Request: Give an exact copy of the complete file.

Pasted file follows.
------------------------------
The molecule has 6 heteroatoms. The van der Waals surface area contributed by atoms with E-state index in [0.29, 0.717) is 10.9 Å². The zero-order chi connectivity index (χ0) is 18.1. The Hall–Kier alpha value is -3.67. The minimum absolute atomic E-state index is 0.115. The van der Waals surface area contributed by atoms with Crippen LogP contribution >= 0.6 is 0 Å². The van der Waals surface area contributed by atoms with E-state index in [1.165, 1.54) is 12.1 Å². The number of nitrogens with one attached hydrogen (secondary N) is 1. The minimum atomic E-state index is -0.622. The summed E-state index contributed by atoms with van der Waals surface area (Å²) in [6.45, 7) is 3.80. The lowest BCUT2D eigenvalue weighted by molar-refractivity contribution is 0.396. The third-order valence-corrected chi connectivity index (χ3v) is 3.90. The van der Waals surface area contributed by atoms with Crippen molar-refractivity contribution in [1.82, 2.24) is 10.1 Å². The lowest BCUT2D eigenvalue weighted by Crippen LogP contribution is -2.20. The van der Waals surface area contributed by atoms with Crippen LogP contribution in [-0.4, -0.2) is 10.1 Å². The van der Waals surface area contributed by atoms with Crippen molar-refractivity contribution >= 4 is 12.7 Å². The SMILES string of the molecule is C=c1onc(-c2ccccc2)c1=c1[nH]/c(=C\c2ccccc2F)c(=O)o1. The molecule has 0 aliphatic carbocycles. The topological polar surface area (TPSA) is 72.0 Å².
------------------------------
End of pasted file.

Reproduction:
The molecule has 6 heteroatoms. The van der Waals surface area contributed by atoms with E-state index in [0.29, 0.717) is 10.9 Å². The zero-order chi connectivity index (χ0) is 18.1. The Hall–Kier alpha value is -3.67. The minimum absolute atomic E-state index is 0.115. The van der Waals surface area contributed by atoms with Crippen LogP contribution >= 0.6 is 0 Å². The van der Waals surface area contributed by atoms with E-state index in [1.165, 1.54) is 12.1 Å². The number of nitrogens with one attached hydrogen (secondary N) is 1. The minimum atomic E-state index is -0.622. The summed E-state index contributed by atoms with van der Waals surface area (Å²) in [6.45, 7) is 3.80. The lowest BCUT2D eigenvalue weighted by molar-refractivity contribution is 0.396. The third-order valence-corrected chi connectivity index (χ3v) is 3.90. The van der Waals surface area contributed by atoms with Crippen molar-refractivity contribution in [1.82, 2.24) is 10.1 Å². The lowest BCUT2D eigenvalue weighted by Crippen LogP contribution is -2.20. The van der Waals surface area contributed by atoms with Crippen LogP contribution in [-0.4, -0.2) is 10.1 Å². The van der Waals surface area contributed by atoms with Crippen molar-refractivity contribution >= 4 is 12.7 Å². The SMILES string of the molecule is C=c1onc(-c2ccccc2)c1=c1[nH]/c(=C\c2ccccc2F)c(=O)o1. The molecule has 0 aliphatic carbocycles. The topological polar surface area (TPSA) is 72.0 Å².